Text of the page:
| DNA Replication,
Transcription, and Translation
is DNA replication?
When a cell divides, the DNA has to be duplicated, so that each of
the two daughter cells has a complete set of DNA. To do this,
the pairs pull apart (think of it like unzipping a zipper). Each
half of the unzipped chain is used to form a
duplicate. Because A only binds with T and C with G, each newly
formed half becomes an automatically correct copy.
does DNA code for proteins?
To make proteins, the code in the DNA has to be translated to a
language code that can make amino acids line up in the proper order. The process is a little more complicated than it
might seem. DNA does not make proteins directly. There are two major
The first step is to transcribe, or copy, the code in DNA to another
compound called "messenger RNA". You can think of DNA
like a zipper that unzips when it is time to read the code. This is similar to changing
a computer program (DNA code) into a written statement (messenger
RNA). Remember, DNA does nothing unless the code is read. Loose talk
about having certain genes, such as genes for alcoholism,
schizophrenia, sexual orientation, and other conditions is very
misleading. What matters is whether or not genes are "read," and
that depends on many poorly understood aspects of the environment
inside of cells.
RNA (mRNA) is a small molecule (green in diagram to the right) that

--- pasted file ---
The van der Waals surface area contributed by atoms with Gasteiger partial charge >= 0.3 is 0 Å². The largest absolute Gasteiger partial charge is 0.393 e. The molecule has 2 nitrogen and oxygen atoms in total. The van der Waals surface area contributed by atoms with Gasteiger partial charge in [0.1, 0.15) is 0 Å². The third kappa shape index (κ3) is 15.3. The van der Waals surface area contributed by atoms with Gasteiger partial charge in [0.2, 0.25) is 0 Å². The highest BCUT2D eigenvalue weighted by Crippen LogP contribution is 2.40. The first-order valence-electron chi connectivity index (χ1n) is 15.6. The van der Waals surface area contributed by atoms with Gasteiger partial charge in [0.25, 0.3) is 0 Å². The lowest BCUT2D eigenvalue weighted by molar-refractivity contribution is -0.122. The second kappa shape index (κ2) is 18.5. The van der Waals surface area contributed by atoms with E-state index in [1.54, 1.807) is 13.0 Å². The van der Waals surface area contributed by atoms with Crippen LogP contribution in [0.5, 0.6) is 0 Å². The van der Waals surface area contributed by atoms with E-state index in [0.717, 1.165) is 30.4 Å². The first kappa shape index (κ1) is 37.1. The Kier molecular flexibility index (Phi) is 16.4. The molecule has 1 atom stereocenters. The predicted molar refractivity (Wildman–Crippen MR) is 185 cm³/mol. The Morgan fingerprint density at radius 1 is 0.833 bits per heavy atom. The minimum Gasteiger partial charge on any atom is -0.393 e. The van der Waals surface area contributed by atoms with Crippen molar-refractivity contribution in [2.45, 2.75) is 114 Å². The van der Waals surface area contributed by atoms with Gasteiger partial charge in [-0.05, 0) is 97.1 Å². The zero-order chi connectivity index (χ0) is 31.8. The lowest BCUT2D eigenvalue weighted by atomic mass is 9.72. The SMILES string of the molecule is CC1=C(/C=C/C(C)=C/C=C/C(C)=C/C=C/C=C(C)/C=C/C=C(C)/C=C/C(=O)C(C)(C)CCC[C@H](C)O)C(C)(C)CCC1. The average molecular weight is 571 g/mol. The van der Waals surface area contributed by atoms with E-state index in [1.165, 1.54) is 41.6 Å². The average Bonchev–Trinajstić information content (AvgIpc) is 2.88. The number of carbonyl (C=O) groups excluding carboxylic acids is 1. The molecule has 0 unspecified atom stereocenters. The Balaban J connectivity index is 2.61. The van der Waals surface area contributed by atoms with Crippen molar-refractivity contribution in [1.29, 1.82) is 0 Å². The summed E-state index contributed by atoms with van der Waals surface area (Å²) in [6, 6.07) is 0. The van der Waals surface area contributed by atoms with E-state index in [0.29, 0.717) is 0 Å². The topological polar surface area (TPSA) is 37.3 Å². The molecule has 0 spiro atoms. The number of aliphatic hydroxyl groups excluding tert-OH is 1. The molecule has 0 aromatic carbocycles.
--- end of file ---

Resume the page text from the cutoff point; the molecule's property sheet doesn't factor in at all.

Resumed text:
copies the message of the DNA
code. The message can be copied because mRNA has base pairs that
preserve the DNA code. mRNA is just like DNA except that a base
called Uracil is substituted for Thymine. Uracil performs the same
function of matching with adenine.
When a gene is actively making protein, it "unzips"
partially so that base pairs separate, and each member can can
match specific base pairs in the mRNA. Thus, mRNA preserves the code
in DNA. The key point is that RNA chains of bases are smaller than
DNA and they can move out of the nucleus into other parts of the
The second step in coding is to translate the code in mRNA to
protein-code language. The "language" of proteins is the sequence of
In stringing together different amino acids to
make a protein, the RNA code must be able to deal with the 20 known
amino acids. If the code were based on only one base compound (A or
U or C or G), then the code could
only translate for four amino acids. If a
PAIR of bases compounds served as the code,
then more amino acids could be specified, but still not enough to
account for all 20 amino acids that appear in proteins. Thus, mathematically we know that
it must take at least three nuclei acids to code 20 amino acids.
Experimentally, that has been demonstrated, and a Nobel Prize was
awarded for that discovery.
Thus short RNA segments of only three nucleotides
can act as carriers for amino acids. Messenger RNA making these three-segment RNAs, known as transfer
RNA (tRNA). The tRNA joins three amino acids together
in the right sequence, as specified by order of the three base
compounds in the tRNA. This process is kept orderly because the
RNA is anchored in membranes, known as endoplasmic reticulum.
The final protein product is typically moved into
another membrane system, an organelle called Golgi apparatus,
which "fine tunes" the proteins by adding certain sugar
to see an animated cartoon of how specific tRNA molecules attach
to specific amino acids and link them together to make proteins.
A neat site that explains these things in a
different way can be found by